USFS takes a new, resilient approach to management

Posted: Mar 7, 2011

Written by

ROCKY BARKER, The Idaho Statesman

The Forest Service’s current chief, Tom Tidwell, who grew up in Boise, has effectively used the word “resiliency” to form a new consensus for managing the 193 million acres of national forests.

The new goal is to maintain the resilience of forest ecosystems and to restore that resilience where it has declined. But what does that mean?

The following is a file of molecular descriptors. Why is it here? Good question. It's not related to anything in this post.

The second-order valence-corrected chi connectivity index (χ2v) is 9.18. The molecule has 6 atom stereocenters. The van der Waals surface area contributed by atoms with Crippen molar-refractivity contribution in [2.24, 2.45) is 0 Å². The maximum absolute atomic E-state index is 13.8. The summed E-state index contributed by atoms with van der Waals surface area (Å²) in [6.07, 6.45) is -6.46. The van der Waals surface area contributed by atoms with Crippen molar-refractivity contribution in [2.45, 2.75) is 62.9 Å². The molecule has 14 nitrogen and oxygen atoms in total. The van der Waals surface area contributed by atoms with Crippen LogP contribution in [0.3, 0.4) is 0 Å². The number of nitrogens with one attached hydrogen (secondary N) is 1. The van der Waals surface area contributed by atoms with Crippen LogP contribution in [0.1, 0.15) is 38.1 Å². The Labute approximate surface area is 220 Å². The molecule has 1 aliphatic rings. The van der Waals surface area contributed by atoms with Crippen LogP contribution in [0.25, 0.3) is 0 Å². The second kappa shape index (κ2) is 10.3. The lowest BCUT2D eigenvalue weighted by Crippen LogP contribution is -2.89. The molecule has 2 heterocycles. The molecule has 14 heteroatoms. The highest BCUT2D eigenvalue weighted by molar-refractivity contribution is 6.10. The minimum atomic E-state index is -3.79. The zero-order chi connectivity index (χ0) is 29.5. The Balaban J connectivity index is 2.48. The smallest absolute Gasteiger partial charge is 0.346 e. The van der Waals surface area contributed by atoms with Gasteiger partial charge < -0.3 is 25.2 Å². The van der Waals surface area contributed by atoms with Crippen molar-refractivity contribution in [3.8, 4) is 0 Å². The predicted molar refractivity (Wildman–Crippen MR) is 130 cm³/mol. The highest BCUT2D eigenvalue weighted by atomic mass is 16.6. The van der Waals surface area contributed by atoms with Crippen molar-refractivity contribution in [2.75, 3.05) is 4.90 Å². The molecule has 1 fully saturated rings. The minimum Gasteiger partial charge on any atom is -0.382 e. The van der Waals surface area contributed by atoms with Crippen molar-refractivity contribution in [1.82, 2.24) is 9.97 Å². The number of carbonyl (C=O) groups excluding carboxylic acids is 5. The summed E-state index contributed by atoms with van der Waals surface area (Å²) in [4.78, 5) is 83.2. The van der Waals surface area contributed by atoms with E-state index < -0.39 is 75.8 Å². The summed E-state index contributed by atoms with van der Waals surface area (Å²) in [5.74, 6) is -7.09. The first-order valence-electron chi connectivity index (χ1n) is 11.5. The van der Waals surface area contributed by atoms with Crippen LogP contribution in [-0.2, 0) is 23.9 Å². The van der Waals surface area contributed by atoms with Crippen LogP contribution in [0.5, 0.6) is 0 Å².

At a time when the climate is changing more rapidly than anyone has ever seen, Forest Service managers are seeking to preserve the ecological processes critical to humans, other animals and plants. This year it meant doing controlled burns, logging, piling brush and thinning dense stands of trees on nearly 3 million acres.

Scientists now show that these huge fires, combined with beetles, are causing the dramatic ecological changes associated with climate change. These changes present still unknown impacts on our lives and favorite wild places and creatures.

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